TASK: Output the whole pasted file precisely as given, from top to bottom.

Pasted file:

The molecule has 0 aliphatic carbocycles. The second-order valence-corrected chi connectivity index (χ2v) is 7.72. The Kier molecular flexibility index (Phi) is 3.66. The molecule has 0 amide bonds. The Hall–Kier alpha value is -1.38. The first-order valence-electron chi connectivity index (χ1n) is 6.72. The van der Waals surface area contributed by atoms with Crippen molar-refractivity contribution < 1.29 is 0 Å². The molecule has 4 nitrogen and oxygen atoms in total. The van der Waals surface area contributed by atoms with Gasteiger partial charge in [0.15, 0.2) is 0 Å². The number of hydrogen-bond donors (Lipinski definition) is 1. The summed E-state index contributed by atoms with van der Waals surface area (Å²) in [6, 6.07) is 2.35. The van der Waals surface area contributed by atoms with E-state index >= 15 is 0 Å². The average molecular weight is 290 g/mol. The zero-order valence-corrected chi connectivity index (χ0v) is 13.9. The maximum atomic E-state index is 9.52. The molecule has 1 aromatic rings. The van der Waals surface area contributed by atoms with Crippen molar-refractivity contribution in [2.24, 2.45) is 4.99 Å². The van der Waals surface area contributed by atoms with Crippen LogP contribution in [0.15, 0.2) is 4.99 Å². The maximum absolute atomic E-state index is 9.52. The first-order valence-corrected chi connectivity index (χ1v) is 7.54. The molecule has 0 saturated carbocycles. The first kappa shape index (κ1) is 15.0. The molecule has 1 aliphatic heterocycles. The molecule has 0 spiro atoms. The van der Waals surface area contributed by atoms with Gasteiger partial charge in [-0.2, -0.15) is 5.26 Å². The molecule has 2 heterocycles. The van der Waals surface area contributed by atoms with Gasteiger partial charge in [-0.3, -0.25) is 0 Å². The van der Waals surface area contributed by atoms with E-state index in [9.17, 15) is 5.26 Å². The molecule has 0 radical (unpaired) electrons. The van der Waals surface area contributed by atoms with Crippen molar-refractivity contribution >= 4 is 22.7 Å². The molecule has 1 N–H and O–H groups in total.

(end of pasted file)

The molecule has 0 aliphatic carbocycles. The second-order valence-corrected chi connectivity index (χ2v) is 7.72. The Kier molecular flexibility index (Phi) is 3.66. The molecule has 0 amide bonds. The Hall–Kier alpha value is -1.38. The first-order valence-electron chi connectivity index (χ1n) is 6.72. The van der Waals surface area contributed by atoms with Crippen molar-refractivity contribution < 1.29 is 0 Å². The molecule has 4 nitrogen and oxygen atoms in total. The van der Waals surface area contributed by atoms with Gasteiger partial charge in [0.15, 0.2) is 0 Å². The number of hydrogen-bond donors (Lipinski definition) is 1. The summed E-state index contributed by atoms with van der Waals surface area (Å²) in [6, 6.07) is 2.35. The van der Waals surface area contributed by atoms with E-state index >= 15 is 0 Å². The average molecular weight is 290 g/mol. The zero-order valence-corrected chi connectivity index (χ0v) is 13.9. The maximum atomic E-state index is 9.52. The molecule has 1 aromatic rings. The van der Waals surface area contributed by atoms with Crippen molar-refractivity contribution in [2.24, 2.45) is 4.99 Å². The van der Waals surface area contributed by atoms with Crippen LogP contribution in [0.15, 0.2) is 4.99 Å². The maximum absolute atomic E-state index is 9.52. The first-order valence-corrected chi connectivity index (χ1v) is 7.54. The molecule has 0 saturated carbocycles. The first kappa shape index (κ1) is 15.0. The molecule has 1 aliphatic heterocycles. The molecule has 0 spiro atoms. The van der Waals surface area contributed by atoms with Gasteiger partial charge in [-0.2, -0.15) is 5.26 Å². The molecule has 2 heterocycles. The van der Waals surface area contributed by atoms with Gasteiger partial charge in [-0.3, -0.25) is 0 Å². The van der Waals surface area contributed by atoms with E-state index in [9.17, 15) is 5.26 Å². The molecule has 0 radical (unpaired) electrons. The van der Waals surface area contributed by atoms with Crippen molar-refractivity contribution >= 4 is 22.7 Å². The molecule has 1 N–H and O–H groups in total.